Romney focuses on fundraising in California

At a fundraiser Saturday at a luxury hotel north of San Diego, Republican presidential candidate Mitt Romney was introduced by his son Matt. Romney urged the crowd to help him reach voters in battleground states.

DEL MAR, Calif. — Facing criticism that he is too focused on raising campaign funds, Mitt Romney is about to launch what advisers call an “intense battleground-state schedule.”

But on Saturday, the Republican presidential nominee focused exclusively on courting donors in a state that hasn’t supported a Republican presidential candidate in almost a quarter century.

Speaking to roughly 650 supporters gathered at Grand Del Mar, a luxury hotel north of San Diego, Romney said his campaign schedule has been hectic.

“I’m not even going to be able to go home today,” he said of his second home in nearby La Jolla. “We’re just coming to town to see you and keep the campaign going. It’s nonstop.”

Romney’s schedule, particularly his focus on fundraising over campaigning in battleground states, has drawn criticism from some Republicans who fear that the campaign is moving in the wrong direction less than seven weeks before Election Day.

Romney adviser Kevin Madden defended the fundraising focus, while highlighting a shift in the coming days.

“We’re here raising the resources we’re going to need to compete in all those battleground states through Election Day,” Madden said. “That’s also been matched with a really intense battleground-state schedule that’s going to be coming up starting Sunday night. We’re keeping very busy.”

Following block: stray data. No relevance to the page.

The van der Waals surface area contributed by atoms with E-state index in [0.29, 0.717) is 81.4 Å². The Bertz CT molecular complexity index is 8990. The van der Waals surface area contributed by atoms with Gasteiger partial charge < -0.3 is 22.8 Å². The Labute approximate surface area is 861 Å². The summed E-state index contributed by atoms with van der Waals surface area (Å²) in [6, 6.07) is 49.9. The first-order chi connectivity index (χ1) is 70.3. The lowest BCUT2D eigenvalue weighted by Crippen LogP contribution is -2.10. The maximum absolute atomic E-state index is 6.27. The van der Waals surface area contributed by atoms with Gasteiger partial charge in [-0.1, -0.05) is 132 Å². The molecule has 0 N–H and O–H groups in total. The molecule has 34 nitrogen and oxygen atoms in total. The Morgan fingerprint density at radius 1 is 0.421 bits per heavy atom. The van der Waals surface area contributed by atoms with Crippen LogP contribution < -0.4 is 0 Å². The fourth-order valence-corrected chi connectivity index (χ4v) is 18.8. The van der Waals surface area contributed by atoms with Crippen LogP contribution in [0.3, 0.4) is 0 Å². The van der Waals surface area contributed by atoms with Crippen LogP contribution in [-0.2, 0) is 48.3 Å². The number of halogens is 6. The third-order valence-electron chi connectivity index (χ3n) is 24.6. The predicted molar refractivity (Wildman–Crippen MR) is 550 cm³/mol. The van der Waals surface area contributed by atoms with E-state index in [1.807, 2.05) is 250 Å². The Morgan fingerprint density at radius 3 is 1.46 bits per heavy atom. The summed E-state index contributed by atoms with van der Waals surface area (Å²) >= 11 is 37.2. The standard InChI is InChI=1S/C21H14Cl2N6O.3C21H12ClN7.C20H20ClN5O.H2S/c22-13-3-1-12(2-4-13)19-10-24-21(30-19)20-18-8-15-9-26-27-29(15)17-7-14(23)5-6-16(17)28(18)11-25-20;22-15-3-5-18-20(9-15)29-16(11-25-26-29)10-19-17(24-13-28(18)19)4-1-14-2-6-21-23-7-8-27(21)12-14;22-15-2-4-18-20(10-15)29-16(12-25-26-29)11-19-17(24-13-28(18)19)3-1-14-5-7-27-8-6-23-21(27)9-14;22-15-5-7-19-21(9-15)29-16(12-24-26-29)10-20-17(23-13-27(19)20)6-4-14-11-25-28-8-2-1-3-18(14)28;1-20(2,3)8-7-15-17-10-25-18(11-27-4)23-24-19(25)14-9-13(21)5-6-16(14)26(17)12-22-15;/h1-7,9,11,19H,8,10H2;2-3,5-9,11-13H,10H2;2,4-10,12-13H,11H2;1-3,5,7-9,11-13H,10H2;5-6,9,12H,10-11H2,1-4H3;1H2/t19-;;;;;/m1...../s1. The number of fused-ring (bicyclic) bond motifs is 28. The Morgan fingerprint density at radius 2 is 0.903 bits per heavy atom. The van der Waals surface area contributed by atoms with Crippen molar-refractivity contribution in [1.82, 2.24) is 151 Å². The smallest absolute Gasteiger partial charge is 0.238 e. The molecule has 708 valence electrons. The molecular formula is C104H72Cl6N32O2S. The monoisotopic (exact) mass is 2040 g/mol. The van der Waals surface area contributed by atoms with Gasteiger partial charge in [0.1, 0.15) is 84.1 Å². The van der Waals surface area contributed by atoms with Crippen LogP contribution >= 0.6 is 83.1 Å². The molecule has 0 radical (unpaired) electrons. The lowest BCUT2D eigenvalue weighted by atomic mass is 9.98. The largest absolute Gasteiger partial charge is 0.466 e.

Over the last week Romney has attended five public events and at least a dozen fundraisers.

Cognizant of the criticism, his campaign added a Colorado rally to his schedule tonight ahead of a three-day bus tour in Ohio. He also will campaign in Virginia next week. All three states are considered highly competitive.

The shift comes as Romney works to get his campaign back on track.

Already facing reports of campaign infighting, Romney suffered another setback last week after his remarks surfaced in an unauthorized video declaring that almost half of Americans are dependent upon government and believe they are victims.

On Friday, Romney released his 2011 tax returns showing income of $13.6 million, largely from investment income.

Earlier in the week, conservative columnist Peggy Noonan called Romney’s campaign “incompetent.”

“Romney doesn’t seem to be out there campaigning enough. He seems — in this he is exactly like the president — to always be disappearing into fund-raisers, and not having enough big public events,” wrote the former Ronald Reagan speechwriter.

Romney, who would be among the wealthiest presidents ever elected, has struggled to shed the image of an out-of-touch millionaire.

At the Saturday fundraiser that donors paid as much as $25,000 to attend, he did little to combat that image. He told the audience he spent the night before raising money at a San Francisco area mansion.

“Property up there is, I’m sure, very, very expensive. And we got to her driveway — it was at least a mile long, up and up ... Romney said. “And then we came to the home, and it was like San Simeon, you know, the Hearst castle. It was this beautiful home with gardens, manicured gardens, and a pool and a topiary and so forth.”

Romney charged that President Barack Obama is taking America on a “pathway to become like Europe. Europe doesn’t work there. It’s never going to work here.”

He then added a jab at his audience’s home state. “It’s even possible we could be on a pathway to become California — I don’t want that either.”

He later said he was joking.

And before promising that he was done raising money in the San Diego area, Romney encouraged his California donors to help him reach voters in more competitive states.

“I need you to find someone who voted for Barack Obama, maybe in a swing state, and give him a call, and tell him to go to the polls and support this effort,” he said.